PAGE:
Sunday, January 30, 2011
Artificial flowers cut from plain woven natural and dyed cotton and silk (Central Asia, 300-400 AD. Approximately 6.5 cm in diameter), cleverly fashioned with wooden pegs representing stalks to push through the flower, and tufts of silk thread representing stamens. These flowers would've perhaps been fastened to the floor, walls or ceiling as votive offerings of worshippers at the shrine of Miran.
Victoria & Albert Museums are the custodian of these delicate artifacts which are part of The Stein Collection of textile fragments, ceramic and Buddhist art objects - Rare things dated between 200 BC and 1200 AD, brought to England from the Silk Road region by Sir Marc Aurel Stein (1862-1943) at the beginning of the twentieth century. The collection now rightly belongs to the Government of India.
Tea yesterday at a new spot: Pâtisserie Rhubarbe.
Owned and operated by chef Stéphanie Labelle, whose resumé includes Les Chocolats de Chloé, Decca 77, Club 357, Pierre Hermé and most recently, a pastry chef position at La Salle à Manger.
Saturday, January 29, 2011
on Saturday, Feb. 12, 2011
Two highlights: Alexander Hilton-Wood (MIT) will present the case for smallness in architecture and Patty Heyda (Washington University, St. Louis) will argue for architecture’s emergence in the waste zones created by large-scale urban infrastructural development.
Thursday, January 27, 2011
Wednesday, January 26, 2011
Tuesday, January 25, 2011
Sunday, January 23, 2011
Last night's suppertime was one of those when I was too late to get to the market and there were very few fresh things in the fridge. I love the dishes that emerge within these limitations as much as I love going to the market four or five times a week. But I know I'd do well to self-impose some tight limits now and then (in the kitchen and the studio). I'm always satisfied by the process and the result when I engage my resourcefulness toward realising something.
Beetroot's earthiness isn't to everyone's taste. Neither is the sugar quotient, which can make it difficult to marry with other ingredients. The acidity and umami in parmigiano reggiano, tomato and rosemary in combination with beet seemed worth a try. I'm really happy with the taste of this scarlet jewel and think it could be a standard fallback dish for me. I had a glass of Les Jamelles Syrah with it which was oddly perfect. I rarely eat pasta for how negatively my gut reacts, but a good-quality spelt (or buckwheat) pasta isn't so bothersome and will cook up as beautifully as semolina. You could also serve it with brown rice, millet or quinoa. And I think it would be perfect as a side dish with savoury beef and its roasted fat.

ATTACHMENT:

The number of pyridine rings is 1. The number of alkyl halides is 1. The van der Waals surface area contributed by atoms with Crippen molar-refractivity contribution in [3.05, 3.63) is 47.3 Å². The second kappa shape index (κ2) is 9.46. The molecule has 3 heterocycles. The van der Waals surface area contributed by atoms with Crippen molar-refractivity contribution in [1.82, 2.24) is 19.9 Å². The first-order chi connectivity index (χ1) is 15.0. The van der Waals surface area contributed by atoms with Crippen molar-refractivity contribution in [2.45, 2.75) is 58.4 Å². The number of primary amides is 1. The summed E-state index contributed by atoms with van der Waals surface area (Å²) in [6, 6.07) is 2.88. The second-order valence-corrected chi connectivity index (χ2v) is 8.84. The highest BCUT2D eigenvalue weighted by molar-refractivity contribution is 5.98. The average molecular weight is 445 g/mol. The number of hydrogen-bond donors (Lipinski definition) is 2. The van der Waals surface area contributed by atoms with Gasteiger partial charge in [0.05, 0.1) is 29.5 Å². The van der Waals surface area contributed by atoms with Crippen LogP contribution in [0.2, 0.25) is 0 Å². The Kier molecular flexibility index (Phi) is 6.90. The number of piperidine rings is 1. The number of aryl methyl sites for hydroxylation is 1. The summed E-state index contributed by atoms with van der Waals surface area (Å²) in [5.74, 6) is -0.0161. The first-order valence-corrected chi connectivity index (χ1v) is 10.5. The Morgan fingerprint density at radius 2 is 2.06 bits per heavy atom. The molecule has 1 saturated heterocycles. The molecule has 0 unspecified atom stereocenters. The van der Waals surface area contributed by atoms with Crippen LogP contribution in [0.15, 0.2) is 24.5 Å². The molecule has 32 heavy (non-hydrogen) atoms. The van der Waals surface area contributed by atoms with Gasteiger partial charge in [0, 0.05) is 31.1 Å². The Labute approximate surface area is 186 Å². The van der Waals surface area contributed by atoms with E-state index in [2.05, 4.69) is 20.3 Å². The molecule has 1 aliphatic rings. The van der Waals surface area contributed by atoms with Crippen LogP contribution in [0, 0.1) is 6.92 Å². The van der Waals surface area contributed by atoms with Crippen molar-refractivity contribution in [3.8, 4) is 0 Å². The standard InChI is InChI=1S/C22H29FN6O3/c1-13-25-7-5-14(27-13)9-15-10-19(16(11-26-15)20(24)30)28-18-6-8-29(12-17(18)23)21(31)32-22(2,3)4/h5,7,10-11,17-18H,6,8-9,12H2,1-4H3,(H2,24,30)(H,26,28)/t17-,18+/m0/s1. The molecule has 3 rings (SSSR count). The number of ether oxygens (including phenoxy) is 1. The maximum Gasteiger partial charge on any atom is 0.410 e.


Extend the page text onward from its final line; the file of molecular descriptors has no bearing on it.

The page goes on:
A Spelt Pasta with Beetroot and Rosemary
Put a deep pot of water to boil. Add a spill of olive oil and a sprinkle of sea salt.
Set a 9-inch cast iron pan on low heat and add a few tablespoons olive oil. Sprinke about a 1/2 teaspoon sea salt into the oil. Peel 5 plump garlic cloves, slice them thinly widthwise and add to the pan. Pull the leaves off 2 stems of fresh rosemary and roughly chop them to release their fragrance. Add to the pan and move everything around with a wooden spoon so it's nicely glazed by the oil.
Add 3 cups of spelt pasta to the boiling water. Stir with a wooden spoon, cover and lower the heat.
Trim the tops off 1 large red beet or 2-3 little ones. If the greens are good, wash and roughly chop them and set aside. Peel the outer skin off the beet using a vegetable peeler. Julienne the whole beet and add to the garlic and rosemary. Raise the heat to medium and cook, 2-3 minutes, stirring a few times. Then add a few glugs of dry red or white wine, a chopped tomato, a squish of tomato paste and -if you have them- the chopped beet greens. Cover. Cook 5-10 minutes, until the beets are bright and tender. Add a few twists of black pepper, adjust the salt and continue cooking, uncovered, while you get the cheese and pasta ready.
When the pasta is tender, drain it lightly (a little pasta water will help coax the sauce to the right consistency) and tip it into the pan with the beet sauce. Stir in 1/2 cup grated parmigiano and 1/8 cup whole milk, crème fraîche or almond milk (to make a kind of gorgeous beetroot "dauphinoise"). Serve with a handful of pitted queen olives on one side.
Friday, January 21, 2011
on February 5th.
883 Queen Street West, Toronto, Ontario, Canada
J&L Books, The Walrus and Type Bookstore Invite You To A Fundraiser For:
ANOTHER VENTRILOQUIST by Adam Penn Gilders
Many items for sale including:
Original Art by Leanne Shapton, Jason Fulford and Jason Logan
Hand Painted Valentines
Delicious Baked Goods,
Drinks and more...
$10 at the door, includes a letter pressed valentine and raffle ticket.
Thursday, January 20, 2011
Tuesday, January 18, 2011
Monday, January 17, 2011
Sunday, January 16, 2011
That corner building we love.
Last night we were there for a talk by Ms. Lynda Barry, presented by Drawn & Quarterly.
"Love is an exploding cigar we willingly smoke."
- Lynda Barry
- Lynda Barry